Cross Site Scripting

Prepared web pages and links — version 2022/I

Egg, February 7, 2022: A short email, then a phone call. In October 2021, a company approaches Archivista GmbH. They had carried out a security audit for a customer. WebDMS and WebAdmin were vulnerable to attack via prepared websites or links. The customer could not be named, but the attack was documented and the document could be accessed via a link (with password). What follows is a longer odyssey. This blog is about that Blog.

What is cross-site scripting all about?

All modern web applications work with two layers. Firstly, there is the presentation of the content in the web browser on the end devices. On the other side are the servers (e.g. the ArchivistaBox) on which the data is processed. JavaScript is usually used for the presentation of the content. This means that information can be displayed and changed very flexibly (quasi on-the-fly) in the user interface (e.g. WebDMS), without the need for all data to be retransmitted between the client (WebDMS) and the server (ArchivistaBox) with each call.

The disadvantage of JavaScript in terms of security is that the corresponding programs are processed directly in the web browser, because this delegates sovereignty to an external partner (web browser). And even if JavaScript programs are displayed illegibly, the sources are open source. The code can be viewed in the web browser without much effort and (much more “unpleasant”) can also be changed. The called server cannot determine whether its external partner works in good or bad mission, i.e. with changed sources.

The only control the server has over its client (web browser) is that the sources are loaded from the server when they are called. Whether the delivered program is processed correctly is not decided by the server (ArchivistaBox), but by the respective web browser. With so-called cross-site scripting, also known as XSS attacks, this is exactly what happens. The JavaScript code is compromised in the web browser.

Reflected attacks

A subtype of such attacks is reflected attacks. In this case, the “attack” takes place via an external link that is delivered, for example, via prepared PDF documents or e-mails. If unsuspecting users click on it and enter their user name and password without thinking, the external server “intercepts” the login data and can then access the desired web application without any problems using the data obtained in this way.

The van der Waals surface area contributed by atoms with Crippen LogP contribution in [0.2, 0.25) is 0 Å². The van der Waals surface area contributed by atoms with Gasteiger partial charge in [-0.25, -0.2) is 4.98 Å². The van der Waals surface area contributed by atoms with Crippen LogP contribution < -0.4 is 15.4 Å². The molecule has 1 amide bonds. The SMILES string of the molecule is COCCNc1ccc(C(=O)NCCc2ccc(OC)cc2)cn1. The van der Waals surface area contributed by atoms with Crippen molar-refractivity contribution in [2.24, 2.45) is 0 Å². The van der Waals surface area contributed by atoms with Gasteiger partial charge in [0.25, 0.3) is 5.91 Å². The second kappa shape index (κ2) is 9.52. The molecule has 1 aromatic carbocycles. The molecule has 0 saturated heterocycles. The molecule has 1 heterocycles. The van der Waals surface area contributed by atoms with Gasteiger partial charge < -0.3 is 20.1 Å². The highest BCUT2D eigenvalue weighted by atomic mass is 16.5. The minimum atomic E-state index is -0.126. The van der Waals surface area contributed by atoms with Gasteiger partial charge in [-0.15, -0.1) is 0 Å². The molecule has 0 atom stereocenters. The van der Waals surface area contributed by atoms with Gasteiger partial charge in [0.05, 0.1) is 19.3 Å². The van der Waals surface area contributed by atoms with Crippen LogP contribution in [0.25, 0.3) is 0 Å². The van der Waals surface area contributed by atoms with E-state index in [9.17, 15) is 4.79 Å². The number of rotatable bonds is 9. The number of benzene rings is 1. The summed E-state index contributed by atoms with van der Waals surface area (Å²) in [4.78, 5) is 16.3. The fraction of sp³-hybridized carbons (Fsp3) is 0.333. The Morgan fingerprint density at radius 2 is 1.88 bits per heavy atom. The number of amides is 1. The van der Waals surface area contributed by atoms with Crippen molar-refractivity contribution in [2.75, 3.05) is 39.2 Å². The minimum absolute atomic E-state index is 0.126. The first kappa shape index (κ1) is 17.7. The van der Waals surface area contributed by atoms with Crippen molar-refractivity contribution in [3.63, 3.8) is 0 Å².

It is important to know that the login data is entered on an external computer. If, when entering data, you check whether the navigation bar of your web browser contains the address of the desired server, you cannot be “duped” in this way. A subtype of the reflected attack consists in the fact that the desired website (e.g. ArchivistaBox) is called, but JavaScript code is transmitted directly in the process. Attached is an example:

http://192.168.0.99/perl/avclient/index.pl?target=_top&host=localhost"><script>alert("Hacking 1")</script>&db= "><script>alert("Hacking 2")</script>&uid= "><script>alert("Hacking 3")</script> &uid=Admin&db=archivista&pwd=xxxx

To be able to execute the example, the IP address of an ArchivistaBox must be entered for the IP address 192.168.0.99. Apart from the fact that the above link is relatively long, it is not primarily “Hacking X” that should make you suspicious (a “malicious” hacker would not greet you with ‘Hacking X’, but the fragment ‘<script>…</script>’, since it is intended to deliberately “infiltrate” external code.

In principle, every server should check whether such code fragments are transmitted to it. Correctly parsed, the fragment ‘<script>…</script>’ would then simply be output as text in the corresponding field of the user, i.e. the “infiltrated” code is processed as text and not as script. Unfortunately, this control was poorly done in earlier versions of WebDMS. Although it was not possible to drop such code fragments when working in WebDMS after logging in, unfortunately no such control was performed for the login form.

Is my ArchivistaBox affected by this?